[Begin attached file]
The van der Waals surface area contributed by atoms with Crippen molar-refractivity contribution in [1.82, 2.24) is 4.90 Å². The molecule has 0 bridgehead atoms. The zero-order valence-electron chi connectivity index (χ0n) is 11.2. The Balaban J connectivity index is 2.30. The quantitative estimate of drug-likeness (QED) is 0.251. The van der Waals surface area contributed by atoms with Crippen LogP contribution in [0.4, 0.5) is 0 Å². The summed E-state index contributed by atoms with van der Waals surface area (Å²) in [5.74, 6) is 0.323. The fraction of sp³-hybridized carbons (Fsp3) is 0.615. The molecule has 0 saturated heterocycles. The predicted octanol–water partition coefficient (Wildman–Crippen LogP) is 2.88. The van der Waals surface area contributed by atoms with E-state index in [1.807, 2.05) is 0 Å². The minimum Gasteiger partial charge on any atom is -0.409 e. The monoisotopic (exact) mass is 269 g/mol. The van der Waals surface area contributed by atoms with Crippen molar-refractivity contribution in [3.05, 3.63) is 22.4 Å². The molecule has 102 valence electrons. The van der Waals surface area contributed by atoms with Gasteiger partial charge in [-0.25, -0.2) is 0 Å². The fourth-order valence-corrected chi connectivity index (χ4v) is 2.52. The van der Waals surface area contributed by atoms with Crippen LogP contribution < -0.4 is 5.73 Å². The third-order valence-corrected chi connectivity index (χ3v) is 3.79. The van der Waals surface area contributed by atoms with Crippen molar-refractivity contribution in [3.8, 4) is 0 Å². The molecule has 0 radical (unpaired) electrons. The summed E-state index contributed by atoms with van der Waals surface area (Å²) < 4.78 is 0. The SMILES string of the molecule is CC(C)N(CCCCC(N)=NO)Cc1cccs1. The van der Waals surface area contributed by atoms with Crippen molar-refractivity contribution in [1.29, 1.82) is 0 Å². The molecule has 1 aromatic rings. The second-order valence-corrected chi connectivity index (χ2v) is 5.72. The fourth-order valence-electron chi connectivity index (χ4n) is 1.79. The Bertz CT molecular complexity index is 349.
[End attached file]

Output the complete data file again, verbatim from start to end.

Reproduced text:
The van der Waals surface area contributed by atoms with Crippen molar-refractivity contribution in [1.82, 2.24) is 4.90 Å². The molecule has 0 bridgehead atoms. The zero-order valence-electron chi connectivity index (χ0n) is 11.2. The Balaban J connectivity index is 2.30. The quantitative estimate of drug-likeness (QED) is 0.251. The van der Waals surface area contributed by atoms with Crippen LogP contribution in [0.4, 0.5) is 0 Å². The summed E-state index contributed by atoms with van der Waals surface area (Å²) in [5.74, 6) is 0.323. The fraction of sp³-hybridized carbons (Fsp3) is 0.615. The molecule has 0 saturated heterocycles. The predicted octanol–water partition coefficient (Wildman–Crippen LogP) is 2.88. The van der Waals surface area contributed by atoms with E-state index in [1.807, 2.05) is 0 Å². The minimum Gasteiger partial charge on any atom is -0.409 e. The monoisotopic (exact) mass is 269 g/mol. The van der Waals surface area contributed by atoms with Crippen molar-refractivity contribution in [3.05, 3.63) is 22.4 Å². The molecule has 102 valence electrons. The van der Waals surface area contributed by atoms with Gasteiger partial charge in [-0.25, -0.2) is 0 Å². The fourth-order valence-corrected chi connectivity index (χ4v) is 2.52. The van der Waals surface area contributed by atoms with Crippen LogP contribution < -0.4 is 5.73 Å². The third-order valence-corrected chi connectivity index (χ3v) is 3.79. The van der Waals surface area contributed by atoms with Crippen molar-refractivity contribution in [3.8, 4) is 0 Å². The molecule has 0 radical (unpaired) electrons. The summed E-state index contributed by atoms with van der Waals surface area (Å²) < 4.78 is 0. The SMILES string of the molecule is CC(C)N(CCCCC(N)=NO)Cc1cccs1. The van der Waals surface area contributed by atoms with Crippen molar-refractivity contribution in [1.29, 1.82) is 0 Å². The molecule has 1 aromatic rings. The second-order valence-corrected chi connectivity index (χ2v) is 5.72. The fourth-order valence-electron chi connectivity index (χ4n) is 1.79. The Bertz CT molecular complexity index is 349.